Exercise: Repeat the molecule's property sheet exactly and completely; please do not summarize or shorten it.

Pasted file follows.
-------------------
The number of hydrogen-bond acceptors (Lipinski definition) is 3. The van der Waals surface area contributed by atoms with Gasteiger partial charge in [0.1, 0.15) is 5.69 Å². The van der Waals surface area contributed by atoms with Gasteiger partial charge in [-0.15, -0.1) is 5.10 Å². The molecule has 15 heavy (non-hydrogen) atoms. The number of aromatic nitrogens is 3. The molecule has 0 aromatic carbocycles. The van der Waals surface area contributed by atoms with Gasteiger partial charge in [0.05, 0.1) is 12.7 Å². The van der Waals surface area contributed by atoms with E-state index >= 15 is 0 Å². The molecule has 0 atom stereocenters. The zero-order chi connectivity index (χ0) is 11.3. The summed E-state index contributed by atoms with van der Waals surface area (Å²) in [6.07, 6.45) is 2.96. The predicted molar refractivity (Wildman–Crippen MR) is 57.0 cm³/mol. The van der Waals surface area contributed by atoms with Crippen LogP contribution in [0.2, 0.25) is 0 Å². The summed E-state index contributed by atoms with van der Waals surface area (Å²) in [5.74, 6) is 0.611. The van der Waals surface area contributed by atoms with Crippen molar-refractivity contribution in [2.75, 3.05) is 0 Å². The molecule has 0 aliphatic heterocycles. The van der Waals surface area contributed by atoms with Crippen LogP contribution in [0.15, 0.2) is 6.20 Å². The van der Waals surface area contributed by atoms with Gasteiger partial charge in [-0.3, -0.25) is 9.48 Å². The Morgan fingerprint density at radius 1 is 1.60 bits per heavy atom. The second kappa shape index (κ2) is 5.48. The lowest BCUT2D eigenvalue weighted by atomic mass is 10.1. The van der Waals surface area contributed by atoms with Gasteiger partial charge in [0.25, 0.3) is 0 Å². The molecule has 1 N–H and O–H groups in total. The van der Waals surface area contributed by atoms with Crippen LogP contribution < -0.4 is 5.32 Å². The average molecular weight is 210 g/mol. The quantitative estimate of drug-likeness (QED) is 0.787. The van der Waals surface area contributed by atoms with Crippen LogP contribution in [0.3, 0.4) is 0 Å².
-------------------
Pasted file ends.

The number of hydrogen-bond acceptors (Lipinski definition) is 3. The van der Waals surface area contributed by atoms with Gasteiger partial charge in [0.1, 0.15) is 5.69 Å². The van der Waals surface area contributed by atoms with Gasteiger partial charge in [-0.15, -0.1) is 5.10 Å². The molecule has 15 heavy (non-hydrogen) atoms. The number of aromatic nitrogens is 3. The molecule has 0 aromatic carbocycles. The van der Waals surface area contributed by atoms with Gasteiger partial charge in [0.05, 0.1) is 12.7 Å². The van der Waals surface area contributed by atoms with E-state index >= 15 is 0 Å². The molecule has 0 atom stereocenters. The zero-order chi connectivity index (χ0) is 11.3. The summed E-state index contributed by atoms with van der Waals surface area (Å²) in [6.07, 6.45) is 2.96. The predicted molar refractivity (Wildman–Crippen MR) is 57.0 cm³/mol. The van der Waals surface area contributed by atoms with Crippen LogP contribution in [0.2, 0.25) is 0 Å². The summed E-state index contributed by atoms with van der Waals surface area (Å²) in [5.74, 6) is 0.611. The van der Waals surface area contributed by atoms with Crippen molar-refractivity contribution in [2.75, 3.05) is 0 Å². The molecule has 0 aliphatic heterocycles. The van der Waals surface area contributed by atoms with Crippen LogP contribution in [0.15, 0.2) is 6.20 Å². The van der Waals surface area contributed by atoms with Gasteiger partial charge in [-0.3, -0.25) is 9.48 Å². The Morgan fingerprint density at radius 1 is 1.60 bits per heavy atom. The second kappa shape index (κ2) is 5.48. The lowest BCUT2D eigenvalue weighted by atomic mass is 10.1. The van der Waals surface area contributed by atoms with Gasteiger partial charge in [0.25, 0.3) is 0 Å². The molecule has 1 N–H and O–H groups in total. The van der Waals surface area contributed by atoms with Crippen LogP contribution < -0.4 is 5.32 Å². The average molecular weight is 210 g/mol. The quantitative estimate of drug-likeness (QED) is 0.787. The van der Waals surface area contributed by atoms with Crippen LogP contribution in [0.3, 0.4) is 0 Å².